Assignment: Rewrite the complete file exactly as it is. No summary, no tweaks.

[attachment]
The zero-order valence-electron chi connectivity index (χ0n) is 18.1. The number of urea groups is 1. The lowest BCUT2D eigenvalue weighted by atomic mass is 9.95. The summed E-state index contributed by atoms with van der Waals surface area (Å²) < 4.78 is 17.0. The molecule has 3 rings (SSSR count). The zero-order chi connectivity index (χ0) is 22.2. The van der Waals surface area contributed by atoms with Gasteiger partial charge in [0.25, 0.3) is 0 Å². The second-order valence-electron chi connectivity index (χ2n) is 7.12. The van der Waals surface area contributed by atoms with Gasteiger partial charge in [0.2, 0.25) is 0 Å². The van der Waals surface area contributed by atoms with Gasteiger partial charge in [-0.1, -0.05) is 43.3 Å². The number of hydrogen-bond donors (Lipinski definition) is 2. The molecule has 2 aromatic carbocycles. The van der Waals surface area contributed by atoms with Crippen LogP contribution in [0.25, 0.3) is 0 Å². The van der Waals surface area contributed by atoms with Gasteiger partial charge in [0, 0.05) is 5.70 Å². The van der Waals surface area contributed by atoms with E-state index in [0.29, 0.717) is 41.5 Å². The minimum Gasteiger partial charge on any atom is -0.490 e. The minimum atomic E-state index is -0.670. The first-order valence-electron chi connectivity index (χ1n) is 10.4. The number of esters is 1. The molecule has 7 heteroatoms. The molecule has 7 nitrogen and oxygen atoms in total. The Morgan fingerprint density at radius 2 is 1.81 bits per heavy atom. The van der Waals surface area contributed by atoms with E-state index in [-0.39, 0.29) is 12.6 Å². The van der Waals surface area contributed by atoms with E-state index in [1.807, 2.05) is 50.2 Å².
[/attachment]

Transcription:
The zero-order valence-electron chi connectivity index (χ0n) is 18.1. The number of urea groups is 1. The lowest BCUT2D eigenvalue weighted by atomic mass is 9.95. The summed E-state index contributed by atoms with van der Waals surface area (Å²) < 4.78 is 17.0. The molecule has 3 rings (SSSR count). The zero-order chi connectivity index (χ0) is 22.2. The van der Waals surface area contributed by atoms with Gasteiger partial charge in [0.25, 0.3) is 0 Å². The second-order valence-electron chi connectivity index (χ2n) is 7.12. The van der Waals surface area contributed by atoms with Gasteiger partial charge in [0.2, 0.25) is 0 Å². The van der Waals surface area contributed by atoms with Gasteiger partial charge in [-0.1, -0.05) is 43.3 Å². The number of hydrogen-bond donors (Lipinski definition) is 2. The molecule has 2 aromatic carbocycles. The van der Waals surface area contributed by atoms with Crippen LogP contribution in [0.25, 0.3) is 0 Å². The van der Waals surface area contributed by atoms with Gasteiger partial charge in [0, 0.05) is 5.70 Å². The van der Waals surface area contributed by atoms with E-state index in [0.29, 0.717) is 41.5 Å². The minimum Gasteiger partial charge on any atom is -0.490 e. The minimum atomic E-state index is -0.670. The first-order valence-electron chi connectivity index (χ1n) is 10.4. The number of esters is 1. The molecule has 7 heteroatoms. The molecule has 7 nitrogen and oxygen atoms in total. The Morgan fingerprint density at radius 2 is 1.81 bits per heavy atom. The van der Waals surface area contributed by atoms with E-state index in [-0.39, 0.29) is 12.6 Å². The van der Waals surface area contributed by atoms with E-state index in [1.807, 2.05) is 50.2 Å².